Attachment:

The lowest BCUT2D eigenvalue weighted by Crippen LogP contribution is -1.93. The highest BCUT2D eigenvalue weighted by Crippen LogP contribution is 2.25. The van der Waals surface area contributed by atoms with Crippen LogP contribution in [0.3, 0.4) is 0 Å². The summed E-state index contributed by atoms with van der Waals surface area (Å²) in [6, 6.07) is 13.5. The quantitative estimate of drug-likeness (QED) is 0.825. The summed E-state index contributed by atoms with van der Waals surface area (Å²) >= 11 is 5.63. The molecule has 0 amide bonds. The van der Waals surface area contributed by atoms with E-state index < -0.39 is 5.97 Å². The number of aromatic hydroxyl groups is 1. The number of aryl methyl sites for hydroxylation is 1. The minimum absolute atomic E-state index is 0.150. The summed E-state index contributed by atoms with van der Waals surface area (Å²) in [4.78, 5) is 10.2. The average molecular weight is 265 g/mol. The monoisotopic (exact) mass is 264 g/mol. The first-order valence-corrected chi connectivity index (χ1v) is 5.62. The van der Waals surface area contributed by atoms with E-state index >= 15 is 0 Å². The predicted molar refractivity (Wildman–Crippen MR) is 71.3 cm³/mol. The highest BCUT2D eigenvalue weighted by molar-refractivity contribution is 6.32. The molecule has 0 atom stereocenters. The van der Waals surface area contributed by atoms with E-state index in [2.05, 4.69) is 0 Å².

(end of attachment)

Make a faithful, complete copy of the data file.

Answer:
The lowest BCUT2D eigenvalue weighted by Crippen LogP contribution is -1.93. The highest BCUT2D eigenvalue weighted by Crippen LogP contribution is 2.25. The van der Waals surface area contributed by atoms with Crippen LogP contribution in [0.3, 0.4) is 0 Å². The summed E-state index contributed by atoms with van der Waals surface area (Å²) in [6, 6.07) is 13.5. The quantitative estimate of drug-likeness (QED) is 0.825. The summed E-state index contributed by atoms with van der Waals surface area (Å²) >= 11 is 5.63. The molecule has 0 amide bonds. The van der Waals surface area contributed by atoms with E-state index < -0.39 is 5.97 Å². The number of aromatic hydroxyl groups is 1. The number of aryl methyl sites for hydroxylation is 1. The minimum absolute atomic E-state index is 0.150. The summed E-state index contributed by atoms with van der Waals surface area (Å²) in [4.78, 5) is 10.2. The average molecular weight is 265 g/mol. The monoisotopic (exact) mass is 264 g/mol. The first-order valence-corrected chi connectivity index (χ1v) is 5.62. The van der Waals surface area contributed by atoms with E-state index >= 15 is 0 Å². The predicted molar refractivity (Wildman–Crippen MR) is 71.3 cm³/mol. The highest BCUT2D eigenvalue weighted by molar-refractivity contribution is 6.32. The molecule has 0 atom stereocenters. The van der Waals surface area contributed by atoms with E-state index in [2.05, 4.69) is 0 Å².